A new paper published today (Wednesday, 15th December 2015) by the ESRI examines the “cash” or “first round” impact of Budget 2016, and the combined impact of budgets for the years 2009 to 2016 inclusive. The findings are based on SWITCH, the ESRI tax-benefit model, which uses data from the CSO’s Survey on Income and Living Conditions, a nationally representative sample of more than 4,500 households. The paper compares the impacts of the budget against a situation in which tax bands, tax credits and welfare payments increase in line with expected wage growth – 2.3 percent in 2016. Such an approach would result in give the same proportional increase in income for all income groups – a distributionally neutral outcome.
Compared with a wage-indexed benchmark, the paper finds that Budget 2016 led to a modest increase – just under 0.7 per cent – in aggregate household disposable income (i.e., incomes including welfare payments and net of income tax, USC and PRSI). For the 20 per cent of households with the lowest incomes, on average Budget 2016 will have a similar impact to a neutral, wage-indexed budget. For most other income groups, changes in Budget 2016 will lead to gains of close to 0.5 per cent up to 1 per cent, as compared with a neutral or wage-indexed budget.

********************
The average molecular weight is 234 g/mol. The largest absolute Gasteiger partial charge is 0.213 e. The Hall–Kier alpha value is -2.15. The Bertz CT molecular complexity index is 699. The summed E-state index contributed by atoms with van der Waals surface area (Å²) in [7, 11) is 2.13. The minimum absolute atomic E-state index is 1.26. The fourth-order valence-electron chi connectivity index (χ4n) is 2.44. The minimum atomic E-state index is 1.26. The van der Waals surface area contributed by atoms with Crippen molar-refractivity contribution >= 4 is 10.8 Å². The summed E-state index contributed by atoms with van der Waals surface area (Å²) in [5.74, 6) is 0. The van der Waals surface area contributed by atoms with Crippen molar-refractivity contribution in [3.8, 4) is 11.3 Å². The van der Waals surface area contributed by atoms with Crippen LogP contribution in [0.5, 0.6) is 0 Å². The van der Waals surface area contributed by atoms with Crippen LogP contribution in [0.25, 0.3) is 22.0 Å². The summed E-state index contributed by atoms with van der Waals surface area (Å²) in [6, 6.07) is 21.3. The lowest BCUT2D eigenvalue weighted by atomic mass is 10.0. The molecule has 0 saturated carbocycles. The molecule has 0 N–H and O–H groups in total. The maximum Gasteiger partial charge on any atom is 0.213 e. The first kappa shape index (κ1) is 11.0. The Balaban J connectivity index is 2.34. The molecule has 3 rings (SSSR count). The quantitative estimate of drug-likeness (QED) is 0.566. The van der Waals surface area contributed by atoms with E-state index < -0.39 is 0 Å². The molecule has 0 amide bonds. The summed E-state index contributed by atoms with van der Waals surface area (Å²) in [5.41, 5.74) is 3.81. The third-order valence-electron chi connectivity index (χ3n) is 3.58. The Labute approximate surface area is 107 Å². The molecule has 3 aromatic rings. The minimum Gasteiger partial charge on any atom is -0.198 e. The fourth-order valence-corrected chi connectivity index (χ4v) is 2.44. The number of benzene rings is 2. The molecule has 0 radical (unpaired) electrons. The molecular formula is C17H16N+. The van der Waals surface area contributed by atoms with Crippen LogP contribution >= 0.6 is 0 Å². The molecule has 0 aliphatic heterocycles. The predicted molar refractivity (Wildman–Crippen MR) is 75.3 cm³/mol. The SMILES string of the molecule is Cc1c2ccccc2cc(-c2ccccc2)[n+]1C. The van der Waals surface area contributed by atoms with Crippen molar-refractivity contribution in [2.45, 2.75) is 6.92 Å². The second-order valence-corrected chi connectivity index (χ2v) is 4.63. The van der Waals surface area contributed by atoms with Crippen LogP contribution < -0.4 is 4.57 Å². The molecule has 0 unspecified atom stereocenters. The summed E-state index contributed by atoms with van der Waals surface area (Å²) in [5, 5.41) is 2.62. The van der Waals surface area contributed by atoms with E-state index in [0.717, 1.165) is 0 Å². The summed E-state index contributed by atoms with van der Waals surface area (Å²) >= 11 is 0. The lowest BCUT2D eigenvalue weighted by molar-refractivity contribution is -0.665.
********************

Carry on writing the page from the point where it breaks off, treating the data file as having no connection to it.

By contrast, budgets over the 2009 to 2016 period have given rise to substantial income losses at all income levels, as budget deficits were reduced. These may be termed “policy induced losses” to distinguish them from falls in income arising from unemployment, lower wages or falling self-employment incomes. For most income groups, these losses were between 7½ per cent and just over 10 per cent. The greatest policy-induced losses were for the top income group, at just over 14 per cent, and the lowest income group, at 12¾ per cent.
Analysis at family unit level reveals that policy-induced losses ranged between 9 and 11 per cent for most family types from the combined effects of Budgets 2009 to 2016. The greatest proportionate losses, close to 20 per cent, were for single unemployed people without children – mainly those affected by cuts in payment rates for the young unemployed. The lowest losses (5 to 6 per cent) were for those in receipt of old age pensions, as pension payment rates were increased by Budgets 2009 and 2016, leaving them higher than in 2008, while working age welfare schemes saw net reductions between 2008 and 2016.
For further information please contact:
Tim Callan (Research Professor, ESRI), firstname.lastname@example.org
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